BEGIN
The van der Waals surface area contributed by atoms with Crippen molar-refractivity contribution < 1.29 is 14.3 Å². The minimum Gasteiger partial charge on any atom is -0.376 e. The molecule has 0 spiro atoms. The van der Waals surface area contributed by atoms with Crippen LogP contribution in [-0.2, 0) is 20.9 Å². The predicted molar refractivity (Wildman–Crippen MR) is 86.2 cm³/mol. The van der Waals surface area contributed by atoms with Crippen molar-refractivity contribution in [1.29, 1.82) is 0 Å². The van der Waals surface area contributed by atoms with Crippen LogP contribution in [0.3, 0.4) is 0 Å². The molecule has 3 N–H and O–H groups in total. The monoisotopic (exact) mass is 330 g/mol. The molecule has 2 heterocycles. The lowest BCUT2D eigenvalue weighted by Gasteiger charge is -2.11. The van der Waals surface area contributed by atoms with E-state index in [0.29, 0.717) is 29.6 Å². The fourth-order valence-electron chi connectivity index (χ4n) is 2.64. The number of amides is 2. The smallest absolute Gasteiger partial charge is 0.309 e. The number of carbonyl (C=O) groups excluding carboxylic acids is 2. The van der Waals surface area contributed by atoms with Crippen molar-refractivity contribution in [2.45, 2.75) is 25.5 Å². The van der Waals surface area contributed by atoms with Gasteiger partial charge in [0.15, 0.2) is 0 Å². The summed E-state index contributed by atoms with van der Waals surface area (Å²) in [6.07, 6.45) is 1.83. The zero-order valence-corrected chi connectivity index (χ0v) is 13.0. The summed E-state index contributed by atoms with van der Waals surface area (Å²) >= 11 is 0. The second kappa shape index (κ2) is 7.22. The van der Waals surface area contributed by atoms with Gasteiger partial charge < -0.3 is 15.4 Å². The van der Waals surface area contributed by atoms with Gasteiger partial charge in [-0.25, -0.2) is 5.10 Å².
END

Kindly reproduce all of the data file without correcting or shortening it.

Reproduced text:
The van der Waals surface area contributed by atoms with Crippen molar-refractivity contribution < 1.29 is 14.3 Å². The minimum Gasteiger partial charge on any atom is -0.376 e. The molecule has 0 spiro atoms. The van der Waals surface area contributed by atoms with Crippen LogP contribution in [-0.2, 0) is 20.9 Å². The predicted molar refractivity (Wildman–Crippen MR) is 86.2 cm³/mol. The van der Waals surface area contributed by atoms with Crippen molar-refractivity contribution in [1.29, 1.82) is 0 Å². The van der Waals surface area contributed by atoms with Crippen LogP contribution in [0.3, 0.4) is 0 Å². The molecule has 3 N–H and O–H groups in total. The monoisotopic (exact) mass is 330 g/mol. The molecule has 2 heterocycles. The lowest BCUT2D eigenvalue weighted by Gasteiger charge is -2.11. The van der Waals surface area contributed by atoms with E-state index in [0.29, 0.717) is 29.6 Å². The fourth-order valence-electron chi connectivity index (χ4n) is 2.64. The number of amides is 2. The smallest absolute Gasteiger partial charge is 0.309 e. The number of carbonyl (C=O) groups excluding carboxylic acids is 2. The van der Waals surface area contributed by atoms with Crippen molar-refractivity contribution in [2.45, 2.75) is 25.5 Å². The van der Waals surface area contributed by atoms with Gasteiger partial charge in [0.15, 0.2) is 0 Å². The summed E-state index contributed by atoms with van der Waals surface area (Å²) in [6.07, 6.45) is 1.83. The zero-order valence-corrected chi connectivity index (χ0v) is 13.0. The summed E-state index contributed by atoms with van der Waals surface area (Å²) >= 11 is 0. The second kappa shape index (κ2) is 7.22. The van der Waals surface area contributed by atoms with Gasteiger partial charge < -0.3 is 15.4 Å². The van der Waals surface area contributed by atoms with Gasteiger partial charge in [-0.25, -0.2) is 5.10 Å².